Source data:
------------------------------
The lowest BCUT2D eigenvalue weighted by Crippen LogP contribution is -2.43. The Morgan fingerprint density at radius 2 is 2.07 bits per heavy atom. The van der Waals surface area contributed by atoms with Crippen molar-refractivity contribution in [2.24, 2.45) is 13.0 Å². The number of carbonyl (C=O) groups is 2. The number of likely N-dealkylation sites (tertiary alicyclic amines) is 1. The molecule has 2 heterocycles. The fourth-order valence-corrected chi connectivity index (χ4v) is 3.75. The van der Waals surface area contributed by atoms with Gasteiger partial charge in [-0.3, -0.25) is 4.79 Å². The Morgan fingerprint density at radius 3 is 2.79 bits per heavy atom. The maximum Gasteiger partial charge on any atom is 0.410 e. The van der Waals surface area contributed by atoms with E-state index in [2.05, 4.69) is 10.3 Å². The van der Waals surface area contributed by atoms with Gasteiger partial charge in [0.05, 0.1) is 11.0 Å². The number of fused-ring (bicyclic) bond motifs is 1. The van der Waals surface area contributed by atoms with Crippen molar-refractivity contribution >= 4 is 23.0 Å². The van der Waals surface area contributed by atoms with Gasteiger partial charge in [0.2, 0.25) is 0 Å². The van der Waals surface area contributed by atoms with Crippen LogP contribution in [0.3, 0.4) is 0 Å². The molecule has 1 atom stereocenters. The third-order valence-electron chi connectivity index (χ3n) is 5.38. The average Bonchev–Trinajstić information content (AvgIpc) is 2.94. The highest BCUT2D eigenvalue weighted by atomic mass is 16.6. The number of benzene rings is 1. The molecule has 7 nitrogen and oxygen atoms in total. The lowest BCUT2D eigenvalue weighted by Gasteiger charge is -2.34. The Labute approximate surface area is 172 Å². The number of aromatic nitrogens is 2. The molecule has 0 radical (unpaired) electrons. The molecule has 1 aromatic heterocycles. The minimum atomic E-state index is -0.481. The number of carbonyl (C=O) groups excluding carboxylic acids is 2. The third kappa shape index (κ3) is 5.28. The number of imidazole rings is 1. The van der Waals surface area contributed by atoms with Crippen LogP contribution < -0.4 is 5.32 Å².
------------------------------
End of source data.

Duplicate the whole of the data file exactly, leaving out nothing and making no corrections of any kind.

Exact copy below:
The lowest BCUT2D eigenvalue weighted by Crippen LogP contribution is -2.43. The Morgan fingerprint density at radius 2 is 2.07 bits per heavy atom. The van der Waals surface area contributed by atoms with Crippen molar-refractivity contribution in [2.24, 2.45) is 13.0 Å². The number of carbonyl (C=O) groups is 2. The number of likely N-dealkylation sites (tertiary alicyclic amines) is 1. The molecule has 2 heterocycles. The fourth-order valence-corrected chi connectivity index (χ4v) is 3.75. The van der Waals surface area contributed by atoms with Gasteiger partial charge in [-0.3, -0.25) is 4.79 Å². The Morgan fingerprint density at radius 3 is 2.79 bits per heavy atom. The maximum Gasteiger partial charge on any atom is 0.410 e. The van der Waals surface area contributed by atoms with E-state index in [2.05, 4.69) is 10.3 Å². The van der Waals surface area contributed by atoms with Gasteiger partial charge in [0.05, 0.1) is 11.0 Å². The number of fused-ring (bicyclic) bond motifs is 1. The van der Waals surface area contributed by atoms with Crippen molar-refractivity contribution >= 4 is 23.0 Å². The van der Waals surface area contributed by atoms with Gasteiger partial charge in [0.2, 0.25) is 0 Å². The van der Waals surface area contributed by atoms with Crippen LogP contribution in [0.3, 0.4) is 0 Å². The molecule has 1 atom stereocenters. The third-order valence-electron chi connectivity index (χ3n) is 5.38. The average Bonchev–Trinajstić information content (AvgIpc) is 2.94. The highest BCUT2D eigenvalue weighted by atomic mass is 16.6. The number of benzene rings is 1. The molecule has 7 nitrogen and oxygen atoms in total. The lowest BCUT2D eigenvalue weighted by Gasteiger charge is -2.34. The Labute approximate surface area is 172 Å². The number of aromatic nitrogens is 2. The molecule has 0 radical (unpaired) electrons. The molecule has 1 aromatic heterocycles. The minimum atomic E-state index is -0.481. The number of carbonyl (C=O) groups excluding carboxylic acids is 2. The third kappa shape index (κ3) is 5.28. The number of imidazole rings is 1. The van der Waals surface area contributed by atoms with Crippen LogP contribution < -0.4 is 5.32 Å².